Brand Packaging Trends for 2014: The Kids Are All Right

Download Now: Free Marketing Plan Template
Bill Goodwin
Bill Goodwin



packagingKids have the power to impact entire product categories, and packaging in particular plays a major role in the success or failure of brands today.

As an example, beverages have seen this impact and seized the opportunity. Gallon-sized jugs are optimal for distributing milk to the masses and meets the needs of most families, but they’ve fallen out of favor because kids can’t manage their ungainly size and weight – 64 ounce bottles of soda and juice once met this need as well.

Yet today’s consumer is presented with, and expects, every possible size and form, from bottles to cans to pouches and powder packs — portions of every possible scale to best suit them. In the juice category, boxes were once universal and were for kids of all ages, but they are now perceived to be for little kids. Pouches are now the preference of older kids, and the products age up as kids themselves do, with incrementally staged, larger portion sizes and tailored messaging.

At every age and developmental stage products must meet the basic functional needs and personal expressive desires of kids — and of those who care for them. Here are five kids packaging trends to watch for in 2014:

Packaging 2.0: The Age of Upgrades and Updates

In our age of rampant technological innovation, we have all come to expect what’s next. Social networks have accelerated our ability and desire to discover and share anything new. Today’s kids were born into this, have personal digital devices at earlier and earlier ages and have spent their entire lives anticipating the next version of nearly everything.

At the same time, packaging, and other technologies are gaining unprecedented momentum and efficiency. As a result, packaging refreshes, evolutions and revolutions will continue to be an essential part of the marketing mix. The convergence of technology and media will lead to more encompassing interactive experiences, such as augmented reality, and will play a major role. Kids have come to expect content on packages and on their devices. The final step to true integration is next.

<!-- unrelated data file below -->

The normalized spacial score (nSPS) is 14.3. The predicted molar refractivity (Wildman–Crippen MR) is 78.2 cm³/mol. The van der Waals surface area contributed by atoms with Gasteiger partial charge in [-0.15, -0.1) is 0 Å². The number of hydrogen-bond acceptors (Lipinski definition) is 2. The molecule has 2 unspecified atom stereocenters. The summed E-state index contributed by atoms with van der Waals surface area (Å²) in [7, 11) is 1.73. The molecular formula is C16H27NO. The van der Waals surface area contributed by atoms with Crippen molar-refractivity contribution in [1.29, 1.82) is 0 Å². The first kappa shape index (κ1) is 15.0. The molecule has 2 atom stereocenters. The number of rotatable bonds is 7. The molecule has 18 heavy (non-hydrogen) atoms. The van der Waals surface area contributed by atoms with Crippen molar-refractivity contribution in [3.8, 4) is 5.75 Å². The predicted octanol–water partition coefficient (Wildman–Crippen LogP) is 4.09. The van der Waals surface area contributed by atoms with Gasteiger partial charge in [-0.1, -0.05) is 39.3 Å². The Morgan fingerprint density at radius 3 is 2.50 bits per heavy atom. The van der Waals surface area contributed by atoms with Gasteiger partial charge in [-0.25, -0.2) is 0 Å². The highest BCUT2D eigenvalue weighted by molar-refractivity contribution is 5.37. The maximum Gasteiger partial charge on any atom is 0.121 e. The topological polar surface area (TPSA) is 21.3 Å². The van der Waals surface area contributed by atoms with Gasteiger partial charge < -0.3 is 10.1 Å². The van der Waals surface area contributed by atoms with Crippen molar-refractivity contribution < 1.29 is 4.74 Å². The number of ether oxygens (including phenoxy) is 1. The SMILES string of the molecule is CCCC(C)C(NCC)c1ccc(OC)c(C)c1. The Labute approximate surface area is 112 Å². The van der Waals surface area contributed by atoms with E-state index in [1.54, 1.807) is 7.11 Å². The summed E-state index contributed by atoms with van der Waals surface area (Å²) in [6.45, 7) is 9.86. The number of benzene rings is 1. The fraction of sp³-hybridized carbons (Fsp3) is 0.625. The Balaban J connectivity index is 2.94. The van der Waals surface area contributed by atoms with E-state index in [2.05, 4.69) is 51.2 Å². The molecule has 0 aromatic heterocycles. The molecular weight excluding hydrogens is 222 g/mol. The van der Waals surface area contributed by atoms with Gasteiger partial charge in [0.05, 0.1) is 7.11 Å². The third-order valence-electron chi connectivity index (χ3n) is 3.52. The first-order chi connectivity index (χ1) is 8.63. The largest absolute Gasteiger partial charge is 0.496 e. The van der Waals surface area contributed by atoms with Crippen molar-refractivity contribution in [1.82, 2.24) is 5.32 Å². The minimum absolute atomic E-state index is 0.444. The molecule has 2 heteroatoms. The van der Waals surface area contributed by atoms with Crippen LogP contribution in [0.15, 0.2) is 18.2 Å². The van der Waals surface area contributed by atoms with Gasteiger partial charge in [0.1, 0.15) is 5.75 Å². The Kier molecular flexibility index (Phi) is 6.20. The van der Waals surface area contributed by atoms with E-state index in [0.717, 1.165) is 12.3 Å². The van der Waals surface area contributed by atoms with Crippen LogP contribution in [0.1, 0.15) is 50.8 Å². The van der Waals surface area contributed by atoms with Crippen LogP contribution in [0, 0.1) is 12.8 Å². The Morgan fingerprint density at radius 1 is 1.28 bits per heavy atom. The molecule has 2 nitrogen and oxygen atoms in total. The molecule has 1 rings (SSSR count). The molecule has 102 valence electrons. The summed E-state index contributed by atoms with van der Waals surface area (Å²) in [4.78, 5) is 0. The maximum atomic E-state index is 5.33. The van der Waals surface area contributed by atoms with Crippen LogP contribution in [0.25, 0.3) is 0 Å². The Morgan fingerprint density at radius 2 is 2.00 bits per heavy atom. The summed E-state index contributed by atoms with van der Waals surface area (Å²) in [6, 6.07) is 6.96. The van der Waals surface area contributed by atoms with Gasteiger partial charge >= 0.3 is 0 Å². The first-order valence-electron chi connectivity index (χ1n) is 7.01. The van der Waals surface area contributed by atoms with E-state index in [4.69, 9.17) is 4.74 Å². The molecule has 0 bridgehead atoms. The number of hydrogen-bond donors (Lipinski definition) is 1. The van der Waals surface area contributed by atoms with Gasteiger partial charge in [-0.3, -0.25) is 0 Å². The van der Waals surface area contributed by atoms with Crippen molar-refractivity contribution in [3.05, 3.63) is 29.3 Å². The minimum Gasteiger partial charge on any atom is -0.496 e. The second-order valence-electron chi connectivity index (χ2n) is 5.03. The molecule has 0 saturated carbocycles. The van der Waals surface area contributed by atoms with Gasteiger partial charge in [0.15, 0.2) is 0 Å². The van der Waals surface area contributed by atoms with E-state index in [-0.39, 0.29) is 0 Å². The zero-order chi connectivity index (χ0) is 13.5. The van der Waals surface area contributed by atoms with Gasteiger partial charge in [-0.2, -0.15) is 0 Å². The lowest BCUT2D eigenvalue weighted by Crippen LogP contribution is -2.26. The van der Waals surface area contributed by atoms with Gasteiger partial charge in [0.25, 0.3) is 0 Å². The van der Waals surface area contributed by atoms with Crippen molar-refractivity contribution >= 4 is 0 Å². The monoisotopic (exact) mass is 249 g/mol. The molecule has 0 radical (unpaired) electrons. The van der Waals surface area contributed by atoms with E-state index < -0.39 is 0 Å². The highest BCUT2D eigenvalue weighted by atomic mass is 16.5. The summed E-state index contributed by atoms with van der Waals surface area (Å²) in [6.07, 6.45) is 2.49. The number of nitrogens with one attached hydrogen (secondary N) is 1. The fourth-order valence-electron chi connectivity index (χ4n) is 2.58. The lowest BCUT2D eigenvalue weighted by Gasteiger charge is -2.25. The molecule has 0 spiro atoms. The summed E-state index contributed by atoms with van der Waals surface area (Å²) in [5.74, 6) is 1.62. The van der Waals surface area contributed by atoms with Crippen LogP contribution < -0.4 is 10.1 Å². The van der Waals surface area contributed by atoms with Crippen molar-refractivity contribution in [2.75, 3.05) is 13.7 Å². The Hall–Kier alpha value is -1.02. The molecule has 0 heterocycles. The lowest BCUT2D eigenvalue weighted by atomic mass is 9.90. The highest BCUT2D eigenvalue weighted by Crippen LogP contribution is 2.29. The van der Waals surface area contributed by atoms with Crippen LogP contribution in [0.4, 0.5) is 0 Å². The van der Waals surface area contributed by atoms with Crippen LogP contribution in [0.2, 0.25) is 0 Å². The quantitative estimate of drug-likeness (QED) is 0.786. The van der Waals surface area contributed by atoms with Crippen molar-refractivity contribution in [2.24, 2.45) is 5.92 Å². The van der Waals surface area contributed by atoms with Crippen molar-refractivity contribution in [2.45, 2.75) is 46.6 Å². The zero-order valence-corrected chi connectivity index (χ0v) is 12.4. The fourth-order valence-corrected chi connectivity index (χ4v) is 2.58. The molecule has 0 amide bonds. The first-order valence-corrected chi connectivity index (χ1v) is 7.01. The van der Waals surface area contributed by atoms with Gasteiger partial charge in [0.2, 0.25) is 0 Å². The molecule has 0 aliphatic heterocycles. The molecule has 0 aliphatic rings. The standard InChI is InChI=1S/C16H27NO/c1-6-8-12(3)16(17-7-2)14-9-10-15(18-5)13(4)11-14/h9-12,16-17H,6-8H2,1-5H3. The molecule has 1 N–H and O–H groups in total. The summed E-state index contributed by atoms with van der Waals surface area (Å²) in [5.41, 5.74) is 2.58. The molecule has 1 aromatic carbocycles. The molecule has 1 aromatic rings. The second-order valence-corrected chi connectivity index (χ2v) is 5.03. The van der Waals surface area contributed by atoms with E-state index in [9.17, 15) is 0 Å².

By Us for Us: Design by Demand

With digital devices and social media, everyone has a voice and wants, even expects, to be heard. And, it is also easier and cheaper than ever to do. Leading brands are responding by seeking the opinions of their audience for a wide range of initiatives, including packaging design preferences. These preferences are often aesthetic or even superficial, but at best apply to brand packaging and include form and function. Kids have become used to, and are largely over, the “many-will-enter-few-will-win” promotional disclaimer. By rewarding kids who engage with the brand to improve their favorite products, everybody wins.

Sharing Versus For Me

We live in an era of sharing. Today’s kids and families share nearly everything. As part of this trend, today’s kids share things with their friends more than in the past. Yet everyone has come to expect products to be specifically tailored to him. Recognizing opportunities to meet these convergent needs is at the heart of future brand success. Doing so will require unprecedented insight, consumer understanding and empathy.

Sustainability and Responsibility

Kids care deeply about their world. They care about their families, friends and the planet. They know things need to change. Our most critical challenges require kids’ involvement to create large-scale, concrete changes. Time and optimism are on their side in such efforts. The brands that will matter most in the future will stand for products that are good for people and good for the planet. They’ll help make a healthy future possible. But if they aren’t appealing, alluring and exciting that future will never exist. If they aren’t fun, no one will want them.

It’s All About Having Fun

With so many things vying for kids’ attention and time, those that are the most fun will always win in the end. Packaging is no different. It has to speak to them personally. It must be engaging. The use of cute, smart and whimsical characters and designs for younger ages will continue to flourish, as it is “safe” and appeals to both kids and moms. As kids age up their expectations become much more difficult to meet. To appeal, packaging must give them what they want — when, where and how they want it. It must be fun on their terms, as they define it. Simply asking them to help is fun in itself.

Related Articles

Outline your company's marketing strategy in one simple, coherent plan.

    Marketing software that helps you drive revenue, save time and resources, and measure and optimize your investments — all on one easy-to-use platform